Imaginary friend syndrome came up in spades last summer, when my daughter’s daycare had a lice epidemic. Obviously, I can’t check my own head for lice. The best I can do is comb thoroughly by feel. I could not find a nurse anywhere willing to do headchecks, and you know, it’s not the sort of thing you ask a friend to do regularly. I finally relied on the daycare guy and my comb. The last treatment I did was with a madly overpriced high-salt-concentration gel that warned repeatedly on the box that you can’t treat yourself. This was so demoralizing, after weeks of lice, that I got in touch with their PR person and said, “Hey, there are lots of people out here who have no choice, how about offering more constructive advice? I mean obviously it’s not ideal, but you can treat yourself, I’ve done it.” She wouldn’t budge; she, too, wanted to invent networks of nit-picking friends and family.
    Finally, I hope at some point you’ll address the obstinacy of public services when caregivers attempt to organize private solutions to cover holes in service. This isn’t the first time I’ve seen that sort of turf-protecting, but I’m going through it again now as I try to organize parents and arrange private after-school bus service to daycare and activities. The school can’t provide adequate after-school-care slots, and the district won’t bus kids who live within two miles of the school. We’ve got parents who tell their 8, 9, 10-year-old kids to walk home unsupervised and mind the little ones till they get off work. But even questions about the legality of having a private bus service pick up is getting defensiveness from the administrators, and reasons why it can’t, won’t, would never work. Nor are they anxious to facilitate communication among parents who can’t get their kids after-school care or transportation to after-school programs. I think the hope is that we’ll suck it up, struggle by quietly, and do nothing to embarrass them.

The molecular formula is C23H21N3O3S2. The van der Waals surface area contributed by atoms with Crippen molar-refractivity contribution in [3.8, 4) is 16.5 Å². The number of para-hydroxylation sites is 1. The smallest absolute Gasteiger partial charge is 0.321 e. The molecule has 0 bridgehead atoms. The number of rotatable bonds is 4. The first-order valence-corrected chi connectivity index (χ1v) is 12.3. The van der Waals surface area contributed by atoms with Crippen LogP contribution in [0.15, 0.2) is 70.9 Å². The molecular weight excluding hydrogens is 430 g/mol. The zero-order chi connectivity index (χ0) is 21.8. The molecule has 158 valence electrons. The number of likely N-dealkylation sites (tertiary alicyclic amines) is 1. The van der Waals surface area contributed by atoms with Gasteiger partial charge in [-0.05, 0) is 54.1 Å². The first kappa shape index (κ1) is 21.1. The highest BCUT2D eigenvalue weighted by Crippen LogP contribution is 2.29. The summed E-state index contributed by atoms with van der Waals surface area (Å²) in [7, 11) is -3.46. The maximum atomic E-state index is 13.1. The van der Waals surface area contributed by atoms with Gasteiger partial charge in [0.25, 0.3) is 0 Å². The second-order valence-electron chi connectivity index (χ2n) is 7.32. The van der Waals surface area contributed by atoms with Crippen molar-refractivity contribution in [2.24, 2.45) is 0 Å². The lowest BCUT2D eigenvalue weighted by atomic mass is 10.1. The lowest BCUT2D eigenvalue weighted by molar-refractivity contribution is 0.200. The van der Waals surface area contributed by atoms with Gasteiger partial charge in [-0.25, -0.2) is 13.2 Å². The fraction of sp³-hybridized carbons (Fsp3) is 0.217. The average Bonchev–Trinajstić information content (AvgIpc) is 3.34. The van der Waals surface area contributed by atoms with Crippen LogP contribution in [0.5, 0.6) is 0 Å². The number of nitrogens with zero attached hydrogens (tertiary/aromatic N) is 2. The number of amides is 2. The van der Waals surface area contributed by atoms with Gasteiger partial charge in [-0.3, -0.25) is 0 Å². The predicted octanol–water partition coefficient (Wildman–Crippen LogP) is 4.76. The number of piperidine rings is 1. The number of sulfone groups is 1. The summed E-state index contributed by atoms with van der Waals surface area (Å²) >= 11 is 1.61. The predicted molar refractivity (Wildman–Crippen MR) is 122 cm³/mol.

Again, congratulations on the testimony.

  5. liz Says:

    You just ROCK. That’s all.

  6. dave.s. Says: